CFPB to Increase Its Use of Regulatory ‘Guidance’

The CFPB announced it will increase its use of regulatory ‘guidance,’ a move met by skepticism from credit union trade groups CUNA and NAFCU. Learn why.

David Baumann


Jun 22



View all posts by 

David Baumann

Articles Posted by

David Baumann

A squiggly pink arrow pointing downward and to the right.

Credit union trade groups NAFCU and CUNA both wary, citing need for clear distinction between guidance and regulation.

The Consumer Financial Protection Bureau (CFPB) will “dramatically” increase its use of regulatory guidance—a device that in the past has been sharply criticized by financial services trade groups and congressional Republicans.

“The CFPB is seeking to move away from highly complicated rules that have long been a staple of consumer financial regulation and towards simpler and clearer rules,” the bureau’s director Rohit Chopra outlined in a statement late last week. In that vein, he explained, the agency will begin issuing additional guidance in a variety of areas.

“The CFPB aspires to more clearly communicate the agency’s expectations in simple and straight-forward terms, which will produce more durable guidance and rules, in addition to numerous other benefits,” Chopra said. “While this task is difficult, we believe it is important to move away from the failed approach of the past.”

He further noted complex guidance and rules impede consumer protection and increase compliance costs. “The CFPB plans to issue guidance in a manner that strengthens the compliance posture of all market participants, not just those with the most market power or resources,” Chopra stated.

He added that clarity and simplicity will promote consistency among government agencies responsible for enforcement of federal consumer law.

Rohit Chopra official photo

CFPB Director Rohit Chopra

The agency also will increase its interpretation of existing law through its advisory opinion program—an effort intended as a way “to quickly provide interpretive rules to industry so that they can better understand the rules of the road.”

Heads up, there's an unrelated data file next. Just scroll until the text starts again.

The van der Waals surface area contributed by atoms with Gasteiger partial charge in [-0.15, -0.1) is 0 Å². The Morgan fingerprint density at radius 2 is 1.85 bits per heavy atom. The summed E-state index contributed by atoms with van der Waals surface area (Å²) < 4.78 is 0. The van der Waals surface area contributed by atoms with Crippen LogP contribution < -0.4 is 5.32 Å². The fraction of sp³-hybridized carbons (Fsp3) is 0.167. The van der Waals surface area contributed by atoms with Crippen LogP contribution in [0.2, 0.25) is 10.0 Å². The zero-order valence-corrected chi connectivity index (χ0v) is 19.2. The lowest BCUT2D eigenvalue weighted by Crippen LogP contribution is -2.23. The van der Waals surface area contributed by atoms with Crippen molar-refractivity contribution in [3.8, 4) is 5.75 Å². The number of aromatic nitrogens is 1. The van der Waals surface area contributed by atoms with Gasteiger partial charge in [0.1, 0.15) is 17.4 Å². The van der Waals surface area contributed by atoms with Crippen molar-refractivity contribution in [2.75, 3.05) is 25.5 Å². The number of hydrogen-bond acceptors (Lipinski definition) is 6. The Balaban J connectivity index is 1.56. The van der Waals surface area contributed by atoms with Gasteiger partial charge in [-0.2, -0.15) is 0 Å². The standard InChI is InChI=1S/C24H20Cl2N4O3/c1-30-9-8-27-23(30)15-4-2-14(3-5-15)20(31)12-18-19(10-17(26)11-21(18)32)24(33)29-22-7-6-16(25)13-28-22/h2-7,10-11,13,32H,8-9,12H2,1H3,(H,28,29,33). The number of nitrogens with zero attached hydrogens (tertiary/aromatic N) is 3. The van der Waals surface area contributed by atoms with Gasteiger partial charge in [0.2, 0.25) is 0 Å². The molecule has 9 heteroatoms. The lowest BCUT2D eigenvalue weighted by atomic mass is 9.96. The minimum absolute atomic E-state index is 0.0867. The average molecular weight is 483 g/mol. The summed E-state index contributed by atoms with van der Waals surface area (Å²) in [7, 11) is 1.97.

The CFPB additionally plans to attempt to promote consistency among financial regulators through the use of consumer financial protection circulars.

“These circulars seek to provide greater clarity to financial institutions by encouraging consistent enforcement among government agencies of laws passed by Congress,” Chopra said.


The use of guidance has been fraught with controversy and in at least one case, backfired on the CFPB.

In 2018, Congress—then controlled by Republicans—utilized the seldom-used Congressional Review Act to nullify indirect auto sales guidance. The documents were issued as guidance, but the Government Accountability Office said the documents should have gone through the public comment process.

In January, 2021, the CFPB issued a final rule codifying a statement on guidance that previously had been adopted by financial regulators.

“A law or regulation has the force and effect of law,” the CFPB stated at the time. “Unlike a law or regulation, supervisory guidance does not have the force and effect of law, and the Bureau does not take enforcement actions based on supervisory guidance. Rather, supervisory guidance outlines the Bureau’s supervisory expectations or priorities and articulates the Bureau’s general views regarding appropriate practices for a given subject area.”

Response from Credit Union Groups

Credit union trade groups have said the CFPB and other agencies need to acknowledge that there is a difference between regulations and guidance.

“In particular, we believe it is critical for federal regulators, including the Bureau, to appreciate the significant differences in the appropriate role of regulations and of guidance,” Alexander Monterrubio, senior director of advocacy and counsel for the Credit Union National Association, wrote to the consumer agency when the rule was proposed.

CUNA logo-2
NAFCU logo_10

“The CFPB should commit to only issuing guidance as a reference tool and refrain from enforcing guidance as if it has the force of law in the future,” Kaley Schafer, then-senior regulatory affairs counsel at the National Association of Federally-Insured Credit Unions (NAFCU), wrote to the bureau. Schafer has since become NAFCU’s director of regulatory compliance.

Industry News

No items found.